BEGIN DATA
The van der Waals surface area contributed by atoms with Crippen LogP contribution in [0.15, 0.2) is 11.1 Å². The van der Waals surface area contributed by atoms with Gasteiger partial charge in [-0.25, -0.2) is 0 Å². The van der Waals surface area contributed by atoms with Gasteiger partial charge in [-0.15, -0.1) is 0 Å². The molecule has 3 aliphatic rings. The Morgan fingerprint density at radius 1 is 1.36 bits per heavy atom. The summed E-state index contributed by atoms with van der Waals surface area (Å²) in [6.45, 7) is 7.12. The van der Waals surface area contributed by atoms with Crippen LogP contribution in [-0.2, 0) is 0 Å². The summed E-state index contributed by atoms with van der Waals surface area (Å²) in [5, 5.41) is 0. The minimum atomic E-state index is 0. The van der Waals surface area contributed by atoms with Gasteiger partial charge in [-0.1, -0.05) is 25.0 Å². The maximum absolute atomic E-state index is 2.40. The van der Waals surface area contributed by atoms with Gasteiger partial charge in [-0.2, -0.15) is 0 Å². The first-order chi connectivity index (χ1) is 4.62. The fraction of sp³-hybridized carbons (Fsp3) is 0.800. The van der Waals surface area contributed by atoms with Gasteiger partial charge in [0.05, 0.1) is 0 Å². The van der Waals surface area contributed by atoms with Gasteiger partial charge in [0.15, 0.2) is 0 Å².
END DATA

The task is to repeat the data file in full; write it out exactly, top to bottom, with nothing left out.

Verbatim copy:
The van der Waals surface area contributed by atoms with Crippen LogP contribution in [0.15, 0.2) is 11.1 Å². The van der Waals surface area contributed by atoms with Gasteiger partial charge in [-0.25, -0.2) is 0 Å². The van der Waals surface area contributed by atoms with Gasteiger partial charge in [-0.15, -0.1) is 0 Å². The molecule has 3 aliphatic rings. The Morgan fingerprint density at radius 1 is 1.36 bits per heavy atom. The summed E-state index contributed by atoms with van der Waals surface area (Å²) in [6.45, 7) is 7.12. The van der Waals surface area contributed by atoms with Crippen LogP contribution in [-0.2, 0) is 0 Å². The summed E-state index contributed by atoms with van der Waals surface area (Å²) in [5, 5.41) is 0. The minimum atomic E-state index is 0. The van der Waals surface area contributed by atoms with Gasteiger partial charge in [-0.1, -0.05) is 25.0 Å². The maximum absolute atomic E-state index is 2.40. The van der Waals surface area contributed by atoms with Gasteiger partial charge in [-0.2, -0.15) is 0 Å². The first-order chi connectivity index (χ1) is 4.62. The fraction of sp³-hybridized carbons (Fsp3) is 0.800. The van der Waals surface area contributed by atoms with Gasteiger partial charge in [0.05, 0.1) is 0 Å². The van der Waals surface area contributed by atoms with Gasteiger partial charge in [0.15, 0.2) is 0 Å².